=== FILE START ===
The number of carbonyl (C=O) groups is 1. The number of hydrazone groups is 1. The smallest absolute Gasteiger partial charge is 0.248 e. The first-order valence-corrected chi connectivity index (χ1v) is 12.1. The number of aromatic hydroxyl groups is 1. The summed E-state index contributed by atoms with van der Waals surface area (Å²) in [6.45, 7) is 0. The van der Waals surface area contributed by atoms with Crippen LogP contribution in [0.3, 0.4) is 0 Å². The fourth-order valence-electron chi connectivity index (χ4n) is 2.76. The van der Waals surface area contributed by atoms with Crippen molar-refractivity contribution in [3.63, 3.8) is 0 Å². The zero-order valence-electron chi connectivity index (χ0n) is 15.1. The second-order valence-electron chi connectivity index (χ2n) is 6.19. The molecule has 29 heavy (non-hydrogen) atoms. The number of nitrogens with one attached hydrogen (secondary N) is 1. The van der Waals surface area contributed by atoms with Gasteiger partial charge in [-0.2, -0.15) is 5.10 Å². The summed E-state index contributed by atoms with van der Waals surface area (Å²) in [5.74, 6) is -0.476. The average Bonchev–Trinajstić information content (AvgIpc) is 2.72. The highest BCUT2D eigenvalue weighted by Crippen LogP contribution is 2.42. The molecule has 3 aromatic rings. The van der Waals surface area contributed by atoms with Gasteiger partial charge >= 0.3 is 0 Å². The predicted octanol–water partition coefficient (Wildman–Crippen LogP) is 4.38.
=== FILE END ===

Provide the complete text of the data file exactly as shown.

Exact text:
The number of carbonyl (C=O) groups is 1. The number of hydrazone groups is 1. The smallest absolute Gasteiger partial charge is 0.248 e. The first-order valence-corrected chi connectivity index (χ1v) is 12.1. The number of aromatic hydroxyl groups is 1. The summed E-state index contributed by atoms with van der Waals surface area (Å²) in [6.45, 7) is 0. The van der Waals surface area contributed by atoms with Crippen LogP contribution in [0.3, 0.4) is 0 Å². The fourth-order valence-electron chi connectivity index (χ4n) is 2.76. The van der Waals surface area contributed by atoms with Crippen molar-refractivity contribution in [3.63, 3.8) is 0 Å². The zero-order valence-electron chi connectivity index (χ0n) is 15.1. The second-order valence-electron chi connectivity index (χ2n) is 6.19. The molecule has 29 heavy (non-hydrogen) atoms. The number of nitrogens with one attached hydrogen (secondary N) is 1. The van der Waals surface area contributed by atoms with Gasteiger partial charge in [-0.2, -0.15) is 5.10 Å². The summed E-state index contributed by atoms with van der Waals surface area (Å²) in [5.74, 6) is -0.476. The average Bonchev–Trinajstić information content (AvgIpc) is 2.72. The highest BCUT2D eigenvalue weighted by Crippen LogP contribution is 2.42. The molecule has 3 aromatic rings. The van der Waals surface area contributed by atoms with Gasteiger partial charge >= 0.3 is 0 Å². The predicted octanol–water partition coefficient (Wildman–Crippen LogP) is 4.38.